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Interpersonal Violence

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Am I being stalked?

Definitions vary by jurisdiction, but the general definition of stalking is a course of conduct directed at a specific person that would cause a reasonable person to feel fear. 

Incidents can occur on a regular basis (every day/week/month) or infrequently. Regardless, if the action(s) make you feel unsafe, it could be stalking.

Each year 1,006,970 women and 370,990 men are stalked in the U.S. In addition, 77 percent of female victims and 64 percent of male victims know their stalker. However, whether being stalked by someone close to you or someone you barely know, you should take it seriously and report it as soon as possible. 

Stalking can and often does escalate and can be lethal. A study in 1999 found that 76 percent of female homicide victims murdered by their intimate partner had also been stalked by that partner. Therefore, it is important to tell someone about the stalking in order to keep you safe.

Legal Definition of stalking in Wisconsin

This information was taken from the Wisconsin State Statutes and is not in its entirety.  The statute in full can be found at Wisconsin Statute 940.32

  1. Two or more acts carried out over time, however short or long, that show a continuity of purpose, including any of the following:
    1. Maintaining a visual or physical proximity to the victim.
    2. Approaching or confronting the victim.
    3. Appearing at the victim's workplace or contacting the victim's employer or coworkers.
    4. Appearing at the victim's home or contacting the victim's neighbors.
    5. Entering property owned, leased, or occupied by the victim.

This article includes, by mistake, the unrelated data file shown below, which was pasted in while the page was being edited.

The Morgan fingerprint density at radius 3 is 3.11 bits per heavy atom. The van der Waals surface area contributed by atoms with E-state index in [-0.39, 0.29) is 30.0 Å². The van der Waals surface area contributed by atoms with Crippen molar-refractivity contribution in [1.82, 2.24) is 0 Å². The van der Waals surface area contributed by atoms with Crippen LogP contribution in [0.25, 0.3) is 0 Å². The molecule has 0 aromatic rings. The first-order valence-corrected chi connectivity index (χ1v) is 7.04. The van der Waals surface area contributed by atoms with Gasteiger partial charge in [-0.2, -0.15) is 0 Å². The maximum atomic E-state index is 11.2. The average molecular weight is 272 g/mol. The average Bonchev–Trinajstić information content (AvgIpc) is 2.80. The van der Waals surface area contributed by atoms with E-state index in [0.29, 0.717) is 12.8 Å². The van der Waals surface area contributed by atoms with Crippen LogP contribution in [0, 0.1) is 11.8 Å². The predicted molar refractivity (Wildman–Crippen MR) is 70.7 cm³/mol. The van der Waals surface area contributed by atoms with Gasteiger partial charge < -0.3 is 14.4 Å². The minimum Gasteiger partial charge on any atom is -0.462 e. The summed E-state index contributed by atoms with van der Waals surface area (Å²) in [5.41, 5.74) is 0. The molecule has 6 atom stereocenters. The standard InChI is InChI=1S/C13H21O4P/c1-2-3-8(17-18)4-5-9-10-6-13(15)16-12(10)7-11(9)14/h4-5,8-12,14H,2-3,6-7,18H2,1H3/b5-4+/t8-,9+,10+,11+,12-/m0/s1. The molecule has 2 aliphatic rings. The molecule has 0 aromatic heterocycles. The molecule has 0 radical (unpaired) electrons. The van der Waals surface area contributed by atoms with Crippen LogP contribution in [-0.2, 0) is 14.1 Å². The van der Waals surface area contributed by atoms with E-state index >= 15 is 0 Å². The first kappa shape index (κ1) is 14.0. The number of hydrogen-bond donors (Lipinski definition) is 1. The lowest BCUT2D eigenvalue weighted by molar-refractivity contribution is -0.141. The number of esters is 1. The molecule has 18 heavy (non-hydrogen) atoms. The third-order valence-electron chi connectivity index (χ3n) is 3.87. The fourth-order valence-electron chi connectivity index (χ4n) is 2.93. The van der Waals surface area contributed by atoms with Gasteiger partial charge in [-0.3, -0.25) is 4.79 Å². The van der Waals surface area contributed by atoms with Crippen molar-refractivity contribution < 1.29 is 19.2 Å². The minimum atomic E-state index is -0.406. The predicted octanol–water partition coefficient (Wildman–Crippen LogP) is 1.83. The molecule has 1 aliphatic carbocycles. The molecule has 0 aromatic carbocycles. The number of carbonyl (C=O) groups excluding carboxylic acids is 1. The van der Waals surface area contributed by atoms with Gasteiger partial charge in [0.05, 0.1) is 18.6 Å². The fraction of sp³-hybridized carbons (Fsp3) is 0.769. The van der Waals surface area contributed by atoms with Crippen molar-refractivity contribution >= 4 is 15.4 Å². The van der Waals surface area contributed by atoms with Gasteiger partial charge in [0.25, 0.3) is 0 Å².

6. Contacting the victim by telephone or causing the victim's telephone or any other person's telephone to ring repeatedly or continuously, regardless of whether a conversation ensues.
    7. Sending material by any means to the victim or for the purpose of obtaining by the victim.
    8. Delivering an object to a member of the victim's family or household or an employer, coworker, or friend of the victim or placing an object on, or delivering an object to, property owned, leased, or occupied by such a person with the intent that the object be delivered to the victim.
    9. Causing a person to engage in any of the acts described insubds. 7. to 9.
  1. Whoever meets all of the following criteria is guilty of a Class I felony:
    1. The actor intentionally engages in a course of conduct directed at a specific person that would cause a reasonable person under the same circumstances to fear bodily injury to or the death of himself or herself or a member of his or her family or household.
    2. The actor intends that at least one of the acts that constitute the course of conduct will place the specific person in reasonable fear of bodily injury to or the death of himself or herself or a member of his or her family or household.
    3. The actor's acts induce fear in the specific person of bodily injury to or the death of himself or herself or a member of his or her family or household.

Examples of Stalking:

Following someone, watching them from afar, continuous phone calls or text messsages, delivering unwanted items/gifts to a person's residence, place of work, using other people to make contact. Stalking can also be done via technology, such as constant emails, through chat rooms, instant and text messenging, cell phones and pagers, and/or GPS tracking systems secretly installed on your vehicle.